May 19, 2002
What an unbelieveable game! It was Fathers's Day, and I was there with my parents and sister. "The Count" of Montefusco was pitching a perfect game and leading 6-0 into the 6th. The Mets finally broke through but trailed 6-2 heading into the 9th. With two outs and nobody on they loaded the bases, then scored two on a single by Claudell Washington. That is when Henderson came up (who had struck out 3 times in the game) and deposited a game-winning HR off the bottom of the scoreboard in RF. The "crowd" (what was left of them) went crazy. I was only 15 and it was one of my first recollections of a big Mets win. Plus we were sitting over the Mets dugout in the 8th and 9th since so many people left. It was a great night.

Edgy DC
Jun 15 2005 11:51 AM

It was a three-run jobbie, but it seemed like a granny (I thought it was at the time) because it came in a five-run rally. It would have been a grannny, but showoff Mazzilli had to go and score from second on a single in the previous play.

METS 9TH:
Maddox grounded out (shortstop to first);

Flynn singled to second;

Cardenal grounded out (shortstop to first) [Flynn to second];

Mazzilli singled to center [Flynn scored];

Taveras walked [Mazzilli to second];

Washington singled to center [Mazzilli scored, Taveras to second];

RIPLEY REPLACED MINTON (PITCHING);

Henderson homered [Taveras scored, Washington scored, Henderson scored as well, of course];

5 R, 4 H, 0 E, 0 LOB. Giants 6, Mets 7.

SI Metman
Jun 15 2005 02:56 PM

June 15th has also been a busy day recently in team history:

2002: Clemens-Estes, Mets wallop Yanks 8-0
2003: Trax 1 hits the Halos, Reyes hits his first homer, a Grand Slam and records 5 RBI's
2004: Mets fire Denny Walling and name Don Baylor hitting coach as Trax leads them to victory over the tribe.

soupcan
Jun 15 2005 04:19 PM

Oddly I have no memory of that game.

Odd because I was so friggin' into the team then.

The Seaver trade:

I still have a button that says 'GRANT MUST GO!' in the middle and curved around the top it says 'SAVE OUR METS', curved around the bottom it says 'REMEMBER TOM'

It's also bittersweet for me as I came to truly love Steve Henderson and Doug Flynn.

Dan Norman not so much.

Johnny Dickshot
Jun 15 2005 04:48 PM

sharpie wrote:
The other side of that game (or at least that part of that season):

In 1980 the Giants went into the season with emerging slugger Mike Ivie as the starting first baseman, displacing Giant legend Willie McCovey. McCovey was still on the team as a backup -- but McCovey really really hated Ivie and, given his standing in the clubhouse, wore him down with snide comments until the sensitive Ivie was completely useless, going from 27 homers to 4 in '80. As I recall, Ivie was placed on the dl in early June and Rich Murray (your cleanup hitter in this game) was brought up. Rich was (is) the brother of Eddie Murray. McCovey proclaimed that now that first base was being adequately covered by Rich Murray he could retire, which he did a few weeks later with a big ceremony. Murray was a disaster and, other than 10 at bats a few years later, was never heard from again. Ivie was traded early the next season.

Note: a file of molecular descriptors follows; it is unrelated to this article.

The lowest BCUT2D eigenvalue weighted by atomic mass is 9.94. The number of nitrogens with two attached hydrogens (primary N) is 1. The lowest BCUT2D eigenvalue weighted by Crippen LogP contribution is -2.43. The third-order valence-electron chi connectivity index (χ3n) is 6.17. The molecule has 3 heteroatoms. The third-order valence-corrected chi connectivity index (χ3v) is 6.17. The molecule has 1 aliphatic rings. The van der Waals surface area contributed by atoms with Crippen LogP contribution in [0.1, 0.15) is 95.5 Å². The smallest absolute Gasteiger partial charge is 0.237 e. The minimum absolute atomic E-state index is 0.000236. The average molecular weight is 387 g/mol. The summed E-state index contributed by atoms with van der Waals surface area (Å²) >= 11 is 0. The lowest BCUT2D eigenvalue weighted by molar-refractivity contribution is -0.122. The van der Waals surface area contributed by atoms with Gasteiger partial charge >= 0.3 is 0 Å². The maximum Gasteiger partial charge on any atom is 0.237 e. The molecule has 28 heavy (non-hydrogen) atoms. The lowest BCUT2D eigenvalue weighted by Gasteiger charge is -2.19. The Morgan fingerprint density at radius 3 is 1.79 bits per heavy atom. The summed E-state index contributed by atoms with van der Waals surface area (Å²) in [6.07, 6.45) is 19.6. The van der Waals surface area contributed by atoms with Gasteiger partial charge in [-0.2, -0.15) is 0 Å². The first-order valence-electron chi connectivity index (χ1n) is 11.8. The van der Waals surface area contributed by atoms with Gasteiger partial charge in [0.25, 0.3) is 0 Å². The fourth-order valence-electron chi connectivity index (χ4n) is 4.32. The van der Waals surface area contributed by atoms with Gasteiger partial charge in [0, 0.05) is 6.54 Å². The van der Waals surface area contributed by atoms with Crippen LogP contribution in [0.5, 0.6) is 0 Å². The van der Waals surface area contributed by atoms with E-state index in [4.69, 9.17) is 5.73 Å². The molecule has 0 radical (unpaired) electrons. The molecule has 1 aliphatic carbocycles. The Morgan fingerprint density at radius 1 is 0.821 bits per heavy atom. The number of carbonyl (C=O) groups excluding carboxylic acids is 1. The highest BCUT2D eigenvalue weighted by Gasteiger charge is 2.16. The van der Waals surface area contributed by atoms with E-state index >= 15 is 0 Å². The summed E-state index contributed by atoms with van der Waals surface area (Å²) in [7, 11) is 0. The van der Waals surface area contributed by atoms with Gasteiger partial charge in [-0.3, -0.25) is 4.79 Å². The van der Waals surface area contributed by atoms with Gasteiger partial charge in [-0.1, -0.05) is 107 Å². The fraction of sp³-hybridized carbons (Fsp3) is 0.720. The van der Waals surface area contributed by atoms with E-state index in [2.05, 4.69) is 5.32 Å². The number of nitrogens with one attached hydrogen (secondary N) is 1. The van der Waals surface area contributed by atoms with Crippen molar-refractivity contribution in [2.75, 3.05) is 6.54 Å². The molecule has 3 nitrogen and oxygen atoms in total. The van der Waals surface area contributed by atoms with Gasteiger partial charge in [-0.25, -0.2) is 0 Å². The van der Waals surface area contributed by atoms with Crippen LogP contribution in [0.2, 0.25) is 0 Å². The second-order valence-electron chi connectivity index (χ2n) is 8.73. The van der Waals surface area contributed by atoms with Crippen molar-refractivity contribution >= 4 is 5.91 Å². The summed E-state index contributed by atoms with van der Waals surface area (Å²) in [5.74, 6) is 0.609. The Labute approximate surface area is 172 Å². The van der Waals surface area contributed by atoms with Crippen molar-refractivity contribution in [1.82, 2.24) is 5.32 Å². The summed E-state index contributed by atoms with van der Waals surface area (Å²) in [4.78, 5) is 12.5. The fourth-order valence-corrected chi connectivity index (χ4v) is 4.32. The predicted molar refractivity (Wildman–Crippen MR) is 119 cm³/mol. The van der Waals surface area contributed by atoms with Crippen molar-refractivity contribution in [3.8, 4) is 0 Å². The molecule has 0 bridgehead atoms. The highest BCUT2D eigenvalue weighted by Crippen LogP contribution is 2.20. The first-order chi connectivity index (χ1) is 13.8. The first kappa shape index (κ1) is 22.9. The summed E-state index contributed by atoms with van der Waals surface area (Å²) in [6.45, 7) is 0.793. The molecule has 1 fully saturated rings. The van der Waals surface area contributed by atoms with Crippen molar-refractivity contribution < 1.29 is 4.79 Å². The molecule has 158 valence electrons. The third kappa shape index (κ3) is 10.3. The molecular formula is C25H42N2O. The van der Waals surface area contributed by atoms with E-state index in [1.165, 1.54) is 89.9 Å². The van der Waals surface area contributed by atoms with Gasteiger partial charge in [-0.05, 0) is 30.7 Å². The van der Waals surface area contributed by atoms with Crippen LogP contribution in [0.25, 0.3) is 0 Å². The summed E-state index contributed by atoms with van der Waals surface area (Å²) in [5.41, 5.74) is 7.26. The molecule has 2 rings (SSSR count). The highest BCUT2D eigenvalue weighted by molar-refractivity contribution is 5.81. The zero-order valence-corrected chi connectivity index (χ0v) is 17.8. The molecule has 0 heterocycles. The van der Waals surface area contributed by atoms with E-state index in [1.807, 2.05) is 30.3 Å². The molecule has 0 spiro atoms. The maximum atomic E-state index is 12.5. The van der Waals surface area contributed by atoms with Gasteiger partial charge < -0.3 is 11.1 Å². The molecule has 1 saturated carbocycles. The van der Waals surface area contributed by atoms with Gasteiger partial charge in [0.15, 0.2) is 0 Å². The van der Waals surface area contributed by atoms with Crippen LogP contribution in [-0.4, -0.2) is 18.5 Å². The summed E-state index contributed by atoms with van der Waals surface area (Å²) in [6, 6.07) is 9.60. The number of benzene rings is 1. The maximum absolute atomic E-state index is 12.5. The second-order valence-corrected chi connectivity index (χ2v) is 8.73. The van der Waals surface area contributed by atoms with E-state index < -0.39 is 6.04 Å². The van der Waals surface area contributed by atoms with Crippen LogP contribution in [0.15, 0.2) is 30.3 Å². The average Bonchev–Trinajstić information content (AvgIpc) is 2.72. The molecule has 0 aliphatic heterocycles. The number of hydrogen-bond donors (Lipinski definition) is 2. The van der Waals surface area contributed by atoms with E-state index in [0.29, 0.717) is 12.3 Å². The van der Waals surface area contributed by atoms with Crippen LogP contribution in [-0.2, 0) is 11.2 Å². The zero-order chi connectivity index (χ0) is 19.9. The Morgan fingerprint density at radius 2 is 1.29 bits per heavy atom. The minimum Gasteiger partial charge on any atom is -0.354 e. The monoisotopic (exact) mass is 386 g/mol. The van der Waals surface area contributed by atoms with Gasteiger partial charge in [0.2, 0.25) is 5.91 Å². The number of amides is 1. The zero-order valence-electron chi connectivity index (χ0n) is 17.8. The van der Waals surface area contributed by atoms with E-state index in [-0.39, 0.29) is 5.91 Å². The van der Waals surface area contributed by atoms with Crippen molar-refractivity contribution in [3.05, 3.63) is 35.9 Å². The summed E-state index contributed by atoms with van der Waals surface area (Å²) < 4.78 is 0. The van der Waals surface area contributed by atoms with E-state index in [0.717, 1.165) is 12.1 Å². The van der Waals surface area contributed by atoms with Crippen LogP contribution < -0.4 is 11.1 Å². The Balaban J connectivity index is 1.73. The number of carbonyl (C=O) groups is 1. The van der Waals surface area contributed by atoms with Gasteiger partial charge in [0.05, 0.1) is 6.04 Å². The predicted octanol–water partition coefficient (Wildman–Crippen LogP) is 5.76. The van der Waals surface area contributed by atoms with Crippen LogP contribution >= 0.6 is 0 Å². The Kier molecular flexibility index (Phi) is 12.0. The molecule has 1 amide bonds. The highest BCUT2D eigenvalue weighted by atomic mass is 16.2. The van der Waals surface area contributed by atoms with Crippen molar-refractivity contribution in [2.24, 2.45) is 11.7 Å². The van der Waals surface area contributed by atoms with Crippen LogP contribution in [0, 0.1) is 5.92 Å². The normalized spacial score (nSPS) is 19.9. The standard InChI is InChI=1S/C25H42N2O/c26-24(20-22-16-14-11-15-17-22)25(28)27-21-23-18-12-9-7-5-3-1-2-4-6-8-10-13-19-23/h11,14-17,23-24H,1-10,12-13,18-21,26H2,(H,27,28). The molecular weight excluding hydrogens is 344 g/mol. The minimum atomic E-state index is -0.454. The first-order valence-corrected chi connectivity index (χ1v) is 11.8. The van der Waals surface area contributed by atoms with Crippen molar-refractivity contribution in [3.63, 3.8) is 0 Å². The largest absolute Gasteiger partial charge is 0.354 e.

Wow! What a Dick move by McCovey!

Edgy DC
Jun 16 2005 09:35 AM

With not a small amount of racial overtones.

Putting yesterday behind us.

June 16: Baltimore Orioles claimed Rich Becker of the New York Mets on waivers on June 16, 1998.

metirish
Jun 16 2005 09:46 AM

On June 16, 1978, Tom Seaver hurls the first no-hitter of his brilliant career. Seaver strikes out three and walks three as the Cincinnati Reds halt the St. Louis Cardinals, 4-0. Seaver had barely missed pitching no-hitters on three previous occasions, losing the bid each time in the ninth inning.

http://www.baseballhalloffame.org/history/index.htm

Frayed Knot
Jun 20 2005 10:08 AM

Meanwhile, back to the Henderson HR for a second:

http://metswalkoffs.blogspot.com/2005/06/hendu-can-do.html

from a blog where the writer (an espn BB2N producer of some sort) takes it upon himself to begin a chronicle of NYM walk-off wins; 324 of them in their history he claims.

Edgy DC
Jun 20 2005 11:02 AM

That's a good memory by MagicIsBack, thought he incorrectly identifies bullpen coach Joe Pignatano as the pitching coach. I wanted to invite him to post here, but his profile was blank.

The other guy said about his grilfriend: "she wasn't to bright about baseball." Make sure you proofread yourself when you're disparaging somebody else's intelligence.